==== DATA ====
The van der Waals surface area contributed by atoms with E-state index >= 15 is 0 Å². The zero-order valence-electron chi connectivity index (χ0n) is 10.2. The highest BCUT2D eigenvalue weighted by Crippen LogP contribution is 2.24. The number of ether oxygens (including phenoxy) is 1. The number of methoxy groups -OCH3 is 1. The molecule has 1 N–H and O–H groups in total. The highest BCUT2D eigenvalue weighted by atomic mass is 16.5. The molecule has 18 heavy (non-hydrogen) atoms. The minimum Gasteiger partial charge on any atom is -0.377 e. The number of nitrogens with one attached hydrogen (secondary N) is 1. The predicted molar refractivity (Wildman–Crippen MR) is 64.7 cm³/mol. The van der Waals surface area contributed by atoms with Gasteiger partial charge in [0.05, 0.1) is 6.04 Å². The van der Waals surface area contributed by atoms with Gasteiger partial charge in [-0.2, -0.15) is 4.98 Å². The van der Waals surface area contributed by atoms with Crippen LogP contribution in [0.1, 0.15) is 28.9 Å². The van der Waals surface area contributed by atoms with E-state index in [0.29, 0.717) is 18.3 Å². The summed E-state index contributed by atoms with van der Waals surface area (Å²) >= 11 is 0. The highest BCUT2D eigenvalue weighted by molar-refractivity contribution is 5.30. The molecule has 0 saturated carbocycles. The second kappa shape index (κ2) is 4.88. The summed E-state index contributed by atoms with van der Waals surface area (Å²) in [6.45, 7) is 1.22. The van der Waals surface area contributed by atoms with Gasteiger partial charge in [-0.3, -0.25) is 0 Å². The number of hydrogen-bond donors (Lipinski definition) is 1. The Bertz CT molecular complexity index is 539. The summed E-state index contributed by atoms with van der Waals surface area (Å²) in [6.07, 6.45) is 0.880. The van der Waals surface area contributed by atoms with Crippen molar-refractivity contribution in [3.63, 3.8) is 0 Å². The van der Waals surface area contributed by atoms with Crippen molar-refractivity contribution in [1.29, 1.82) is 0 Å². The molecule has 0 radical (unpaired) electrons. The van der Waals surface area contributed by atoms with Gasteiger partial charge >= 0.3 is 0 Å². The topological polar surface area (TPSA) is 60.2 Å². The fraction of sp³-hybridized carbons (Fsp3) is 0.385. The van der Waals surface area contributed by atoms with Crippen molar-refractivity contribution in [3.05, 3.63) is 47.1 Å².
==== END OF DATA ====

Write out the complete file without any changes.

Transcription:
The van der Waals surface area contributed by atoms with E-state index >= 15 is 0 Å². The zero-order valence-electron chi connectivity index (χ0n) is 10.2. The highest BCUT2D eigenvalue weighted by Crippen LogP contribution is 2.24. The number of ether oxygens (including phenoxy) is 1. The number of methoxy groups -OCH3 is 1. The molecule has 1 N–H and O–H groups in total. The highest BCUT2D eigenvalue weighted by atomic mass is 16.5. The molecule has 18 heavy (non-hydrogen) atoms. The minimum Gasteiger partial charge on any atom is -0.377 e. The number of nitrogens with one attached hydrogen (secondary N) is 1. The predicted molar refractivity (Wildman–Crippen MR) is 64.7 cm³/mol. The van der Waals surface area contributed by atoms with Gasteiger partial charge in [0.05, 0.1) is 6.04 Å². The van der Waals surface area contributed by atoms with Gasteiger partial charge in [-0.2, -0.15) is 4.98 Å². The van der Waals surface area contributed by atoms with Crippen LogP contribution in [0.1, 0.15) is 28.9 Å². The van der Waals surface area contributed by atoms with E-state index in [0.29, 0.717) is 18.3 Å². The summed E-state index contributed by atoms with van der Waals surface area (Å²) >= 11 is 0. The highest BCUT2D eigenvalue weighted by molar-refractivity contribution is 5.30. The molecule has 0 saturated carbocycles. The second kappa shape index (κ2) is 4.88. The summed E-state index contributed by atoms with van der Waals surface area (Å²) in [6.45, 7) is 1.22. The van der Waals surface area contributed by atoms with Gasteiger partial charge in [-0.3, -0.25) is 0 Å². The number of hydrogen-bond donors (Lipinski definition) is 1. The Bertz CT molecular complexity index is 539. The summed E-state index contributed by atoms with van der Waals surface area (Å²) in [6.07, 6.45) is 0.880. The van der Waals surface area contributed by atoms with Crippen molar-refractivity contribution in [3.63, 3.8) is 0 Å². The van der Waals surface area contributed by atoms with Crippen molar-refractivity contribution in [1.29, 1.82) is 0 Å². The molecule has 0 radical (unpaired) electrons. The van der Waals surface area contributed by atoms with Gasteiger partial charge >= 0.3 is 0 Å². The topological polar surface area (TPSA) is 60.2 Å². The fraction of sp³-hybridized carbons (Fsp3) is 0.385. The van der Waals surface area contributed by atoms with Crippen molar-refractivity contribution in [3.05, 3.63) is 47.1 Å².